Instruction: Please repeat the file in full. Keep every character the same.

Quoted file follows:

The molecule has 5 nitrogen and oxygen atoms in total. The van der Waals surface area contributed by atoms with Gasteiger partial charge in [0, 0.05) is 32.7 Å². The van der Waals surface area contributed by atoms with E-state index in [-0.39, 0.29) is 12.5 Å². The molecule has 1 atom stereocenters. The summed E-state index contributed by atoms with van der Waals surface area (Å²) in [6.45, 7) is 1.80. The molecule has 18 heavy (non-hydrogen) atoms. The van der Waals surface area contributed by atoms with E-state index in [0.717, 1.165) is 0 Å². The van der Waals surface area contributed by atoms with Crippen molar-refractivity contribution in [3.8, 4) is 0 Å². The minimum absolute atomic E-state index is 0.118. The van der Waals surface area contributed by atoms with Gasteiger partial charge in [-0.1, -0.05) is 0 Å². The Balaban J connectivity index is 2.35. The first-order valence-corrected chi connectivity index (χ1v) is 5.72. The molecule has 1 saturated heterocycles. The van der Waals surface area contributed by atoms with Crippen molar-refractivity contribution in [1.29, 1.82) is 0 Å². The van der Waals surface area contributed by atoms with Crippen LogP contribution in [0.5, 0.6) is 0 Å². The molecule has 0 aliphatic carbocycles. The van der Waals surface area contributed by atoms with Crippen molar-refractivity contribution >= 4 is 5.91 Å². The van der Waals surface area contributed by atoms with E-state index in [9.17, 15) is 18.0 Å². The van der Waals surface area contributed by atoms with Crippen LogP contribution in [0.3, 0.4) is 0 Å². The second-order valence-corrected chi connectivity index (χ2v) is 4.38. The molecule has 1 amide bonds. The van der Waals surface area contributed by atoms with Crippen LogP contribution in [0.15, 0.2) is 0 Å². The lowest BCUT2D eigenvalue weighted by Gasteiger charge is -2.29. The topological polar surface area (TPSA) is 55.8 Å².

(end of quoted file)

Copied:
The molecule has 5 nitrogen and oxygen atoms in total. The van der Waals surface area contributed by atoms with Gasteiger partial charge in [0, 0.05) is 32.7 Å². The van der Waals surface area contributed by atoms with E-state index in [-0.39, 0.29) is 12.5 Å². The molecule has 1 atom stereocenters. The summed E-state index contributed by atoms with van der Waals surface area (Å²) in [6.45, 7) is 1.80. The molecule has 18 heavy (non-hydrogen) atoms. The van der Waals surface area contributed by atoms with E-state index in [0.717, 1.165) is 0 Å². The van der Waals surface area contributed by atoms with Crippen molar-refractivity contribution in [3.8, 4) is 0 Å². The minimum absolute atomic E-state index is 0.118. The van der Waals surface area contributed by atoms with Gasteiger partial charge in [-0.1, -0.05) is 0 Å². The Balaban J connectivity index is 2.35. The first-order valence-corrected chi connectivity index (χ1v) is 5.72. The molecule has 1 saturated heterocycles. The van der Waals surface area contributed by atoms with Crippen molar-refractivity contribution in [1.29, 1.82) is 0 Å². The van der Waals surface area contributed by atoms with Crippen LogP contribution in [0.5, 0.6) is 0 Å². The molecule has 0 aliphatic carbocycles. The van der Waals surface area contributed by atoms with Crippen molar-refractivity contribution >= 4 is 5.91 Å². The van der Waals surface area contributed by atoms with E-state index in [9.17, 15) is 18.0 Å². The van der Waals surface area contributed by atoms with Crippen LogP contribution in [0.3, 0.4) is 0 Å². The second-order valence-corrected chi connectivity index (χ2v) is 4.38. The molecule has 1 amide bonds. The van der Waals surface area contributed by atoms with Crippen LogP contribution in [0.15, 0.2) is 0 Å². The lowest BCUT2D eigenvalue weighted by Gasteiger charge is -2.29. The topological polar surface area (TPSA) is 55.8 Å².